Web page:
“Airport take-off and landing charges have risen 26 percent in real terms over the last decade to as much as A$18.30 ($13.81) per passenger, according to a report the Australian competition regulator released in April.
A4ANZ says ticket prices have fallen by 40 percent during the same period, shifting profits from airlines to airport operators and making it difficult to cut fares further’”


Again, take Moranbah for example. When VA pulled out/got booted out, whatever way you want to put it, Qantas doubled its fares. Some flights are almost $2,000 return to Brisbane. What an absolute gouging to the deepest degree. And that occurred overnight! 50% increase over a couple of weeks, compared to a supposed 26% airport fees and charges rise over 10 years (and if the figure of 26% over 10 years is correct, that’s less than CPI you morons).

The ACCC, A4ANZ, Graeme Samuels, they are all spin doctors, bullshit artists not basing their theories on accurate and comparative data. Go do something really worthwhile you dickheads like grilling the electricity suppliers, oil companies and rip off mafia Banks. What a sham, the Royal Commission into banking, although semi-rigged, has unearthed a plethora of shit that the spineless and useless ACCC should have done a decade ago. Fools......


“Safe aviation fisticuffs for all”
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Bruny Island airstrip under attack from local council... Dodgy  

Thanks to Shannon Wells for bringing this to Aunty's attention -  Wink

Via SW & the Oz:

Quote:Lots of coverage for the Bruny island airstrip closure...  #politas
[Image: De9XcjUU0AACm3P.jpg]
7:46 AM - 6 Jun 2018

Bruny Island fights plans to close its only airstrip

Bruny Island is ready to fight to keep its airstrip, warning that its planned closure will cost jobs, ­destroy a successful business, and reduce pilot training and air safety.

The gravel airstrip has been earmarked for closure by its owner, Kingborough Council, after a report found it required $250,000 in upgrades to meet air-safety regulations.

However, several small aviation companies that use the airstrip say the council has misread the regulations and appears ­determined to shed a perceived liability.

At stake is an entire business based at the airstrip, Island Scenic Flights, which employs several young pilots, as well as some sightseeing and pilot training ­operations run on or from the ­island by the larger, Hobart-based Airlines of Tasmania.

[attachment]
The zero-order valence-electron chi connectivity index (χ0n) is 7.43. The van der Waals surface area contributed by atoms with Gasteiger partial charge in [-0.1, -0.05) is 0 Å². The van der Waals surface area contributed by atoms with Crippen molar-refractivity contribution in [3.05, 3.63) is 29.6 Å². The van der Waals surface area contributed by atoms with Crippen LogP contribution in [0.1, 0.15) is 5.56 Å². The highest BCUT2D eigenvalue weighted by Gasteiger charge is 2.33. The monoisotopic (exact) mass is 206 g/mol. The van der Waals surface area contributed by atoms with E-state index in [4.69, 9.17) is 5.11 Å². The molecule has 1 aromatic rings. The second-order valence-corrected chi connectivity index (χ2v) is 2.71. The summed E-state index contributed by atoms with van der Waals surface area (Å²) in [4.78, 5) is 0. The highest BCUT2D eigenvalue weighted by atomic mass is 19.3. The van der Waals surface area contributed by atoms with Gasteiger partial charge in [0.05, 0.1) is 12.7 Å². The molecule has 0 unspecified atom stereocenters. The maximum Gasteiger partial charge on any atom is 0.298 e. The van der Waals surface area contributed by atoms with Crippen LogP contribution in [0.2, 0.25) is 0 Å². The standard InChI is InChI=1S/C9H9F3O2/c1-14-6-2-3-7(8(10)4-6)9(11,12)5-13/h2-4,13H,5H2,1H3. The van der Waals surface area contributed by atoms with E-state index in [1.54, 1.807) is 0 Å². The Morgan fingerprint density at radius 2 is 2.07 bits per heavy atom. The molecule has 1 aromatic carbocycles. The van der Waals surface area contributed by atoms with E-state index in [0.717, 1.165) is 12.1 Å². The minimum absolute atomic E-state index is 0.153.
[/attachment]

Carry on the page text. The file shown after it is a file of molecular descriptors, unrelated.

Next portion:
Both companies fear the loss of the airstrip would be a significant safety issue, removing the only suitable emergency landing south of Hobart.

Many islanders are outraged, arguing the airstrip was gifted to the community decades ago and built by volunteers.

“The community of Bruny Island are really, really passionate about it needing to remain as an airstrip — people in the pub are saying ‘they can’t do that, that airstrip is for the people’,” said Hotel Bruny owner Dave Gunton.

A recreational pilot, Mr Gunton confirmed he was one of ­several businessmen potentially willing to help buy the airstrip, on the right terms, including that any proceeds be reinvested on the ­island. Island Scenic Flights and Airlines of Tasmania have also expressed potential interest in a deal, but are unsure of the attitude of the council, which rejected all offers in an initial expressions of interest, in favour of closing the airstrip at the end of the month.

Steve Wass, Mayor of Kingborough, which swallowed Bruny in council mergers in the early 1990s, said the council was still open to sale offers. “To bring it up to today’s standard would cost about $250,000 and from our point of view … it may well be better off in someone else’s hands,” Mr Wass said.

Island Scenic Flights founder Peter Steininger said he felt as if the council was forcing him to buy the land he now leased. “Basically, it’s ‘buy it or we’ll shut you down’, which I think is fairly rude,” Mr Steininger said.

He would have to go deeper into debt to make the purchase and flatly rejected the council’s claim that upgrades, including fencing, were needed. “The population of Bruny Island are disgusted,” he said. “They feel it’s their airstrip. They built it and the council has no right to sell it. If the council just shuts it … they will have a fight on their hands.”